This preview shows pages 1–2. Sign up to view the full content.
This preview has intentionally blurred sections. Sign up to view the full version.View Full Document
Unformatted text preview: AE 3003 Chapter IV. Handout #2 How does the airfoil develop lift? In the previous handouts, we demonstrated that a vortex solution is essential for generating circulation and lift. For some bodies (cylinder, sphere, baseball, golf ball, tennis ball) circulation may be generated by spinning the body. How about airfoils? How is the vortex generated? Where is it stored? Is the vortex strength unique? To answer these questions, we need to look at the flow over an airfoil when it has impulsively started from rest. At time t=0+ (i.e. shortly after the flow starts), the streamlines look as follows: In the above figure, there are two stagnation points, one on the lower surface near the nose, and the second on the upper surface near the trailing edge. Some of the flow will have to go around the trailing edge from the bottom surface to the top, before eventually leaving the airfoil. Because of viscosity, rotation develops at the solid surface and vorticity develops. On the upper surface, the vorticity will be generally clockwise. On the lower surface, the vorticity will be generally surface, the vorticity will be generally clockwise....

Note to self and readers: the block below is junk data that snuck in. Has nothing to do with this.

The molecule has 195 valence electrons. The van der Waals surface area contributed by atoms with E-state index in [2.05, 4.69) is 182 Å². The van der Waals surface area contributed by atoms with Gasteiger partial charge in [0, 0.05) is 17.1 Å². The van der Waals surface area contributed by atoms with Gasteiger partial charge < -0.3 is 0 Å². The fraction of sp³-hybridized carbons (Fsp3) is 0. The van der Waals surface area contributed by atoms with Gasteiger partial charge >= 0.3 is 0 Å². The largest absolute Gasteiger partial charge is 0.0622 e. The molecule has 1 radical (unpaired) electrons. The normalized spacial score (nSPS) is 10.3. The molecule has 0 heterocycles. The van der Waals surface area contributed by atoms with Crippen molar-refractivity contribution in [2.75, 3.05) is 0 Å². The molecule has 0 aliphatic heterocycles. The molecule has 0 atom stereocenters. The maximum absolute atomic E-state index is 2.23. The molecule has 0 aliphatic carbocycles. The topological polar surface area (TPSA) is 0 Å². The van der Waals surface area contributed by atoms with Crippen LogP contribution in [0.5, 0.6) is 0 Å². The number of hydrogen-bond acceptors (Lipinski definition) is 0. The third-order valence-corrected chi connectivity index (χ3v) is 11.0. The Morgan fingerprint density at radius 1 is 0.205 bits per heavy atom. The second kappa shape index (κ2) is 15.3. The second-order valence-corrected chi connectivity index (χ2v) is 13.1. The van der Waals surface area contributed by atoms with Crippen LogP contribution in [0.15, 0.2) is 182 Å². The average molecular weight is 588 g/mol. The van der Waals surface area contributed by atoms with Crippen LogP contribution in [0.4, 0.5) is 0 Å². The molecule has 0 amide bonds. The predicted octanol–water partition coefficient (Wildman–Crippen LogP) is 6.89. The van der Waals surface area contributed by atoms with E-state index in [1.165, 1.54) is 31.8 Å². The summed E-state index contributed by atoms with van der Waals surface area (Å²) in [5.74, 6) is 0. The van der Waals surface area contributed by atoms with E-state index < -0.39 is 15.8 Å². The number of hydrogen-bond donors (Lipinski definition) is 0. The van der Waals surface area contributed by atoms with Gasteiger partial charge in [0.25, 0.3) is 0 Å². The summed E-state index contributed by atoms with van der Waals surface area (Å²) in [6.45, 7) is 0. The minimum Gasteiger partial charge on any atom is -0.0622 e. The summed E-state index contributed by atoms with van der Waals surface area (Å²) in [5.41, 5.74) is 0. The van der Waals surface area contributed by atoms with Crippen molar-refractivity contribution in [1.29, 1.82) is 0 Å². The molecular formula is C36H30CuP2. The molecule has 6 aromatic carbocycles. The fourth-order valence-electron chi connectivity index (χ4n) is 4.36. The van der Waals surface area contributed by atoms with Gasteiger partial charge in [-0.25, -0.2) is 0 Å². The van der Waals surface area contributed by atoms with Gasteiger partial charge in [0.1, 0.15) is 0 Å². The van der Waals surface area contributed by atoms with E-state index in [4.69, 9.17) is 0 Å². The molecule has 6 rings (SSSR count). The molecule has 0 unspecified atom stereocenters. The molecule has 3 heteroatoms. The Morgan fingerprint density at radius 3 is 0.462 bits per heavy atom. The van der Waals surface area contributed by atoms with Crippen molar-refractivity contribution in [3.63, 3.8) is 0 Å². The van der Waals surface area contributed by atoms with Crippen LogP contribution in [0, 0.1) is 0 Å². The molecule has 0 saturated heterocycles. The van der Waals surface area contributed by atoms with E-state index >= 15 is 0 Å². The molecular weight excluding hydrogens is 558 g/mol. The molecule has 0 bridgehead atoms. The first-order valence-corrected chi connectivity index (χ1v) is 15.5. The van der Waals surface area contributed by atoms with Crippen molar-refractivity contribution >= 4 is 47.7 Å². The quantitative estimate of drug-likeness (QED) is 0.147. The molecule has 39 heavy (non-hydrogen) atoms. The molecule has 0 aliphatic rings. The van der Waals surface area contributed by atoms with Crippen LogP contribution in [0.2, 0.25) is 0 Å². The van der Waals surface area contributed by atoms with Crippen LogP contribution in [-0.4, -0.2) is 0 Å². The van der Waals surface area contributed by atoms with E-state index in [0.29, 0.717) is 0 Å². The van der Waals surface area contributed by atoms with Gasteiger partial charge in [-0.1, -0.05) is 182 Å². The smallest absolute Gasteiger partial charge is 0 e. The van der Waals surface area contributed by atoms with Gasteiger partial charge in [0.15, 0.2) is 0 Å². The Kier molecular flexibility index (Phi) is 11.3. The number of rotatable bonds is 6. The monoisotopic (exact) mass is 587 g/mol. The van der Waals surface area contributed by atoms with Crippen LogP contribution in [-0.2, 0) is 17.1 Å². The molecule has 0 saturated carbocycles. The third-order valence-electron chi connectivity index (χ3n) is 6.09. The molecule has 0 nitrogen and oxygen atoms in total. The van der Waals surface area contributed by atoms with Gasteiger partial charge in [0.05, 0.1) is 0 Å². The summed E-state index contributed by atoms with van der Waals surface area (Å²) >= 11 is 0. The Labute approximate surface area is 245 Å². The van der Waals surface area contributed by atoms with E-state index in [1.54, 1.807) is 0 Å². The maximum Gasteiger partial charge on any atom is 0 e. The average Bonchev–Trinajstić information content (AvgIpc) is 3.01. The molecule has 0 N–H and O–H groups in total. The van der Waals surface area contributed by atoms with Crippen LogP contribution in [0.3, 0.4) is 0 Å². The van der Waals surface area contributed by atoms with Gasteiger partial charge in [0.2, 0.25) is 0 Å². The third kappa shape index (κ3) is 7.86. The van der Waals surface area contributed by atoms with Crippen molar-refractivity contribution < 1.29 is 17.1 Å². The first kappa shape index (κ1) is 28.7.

View Full Document
This note was uploaded on 10/23/2011 for the course AE 3003 taught by Professor Yeung during the Fall '08 term at Georgia Institute of Technology.
- Fall '08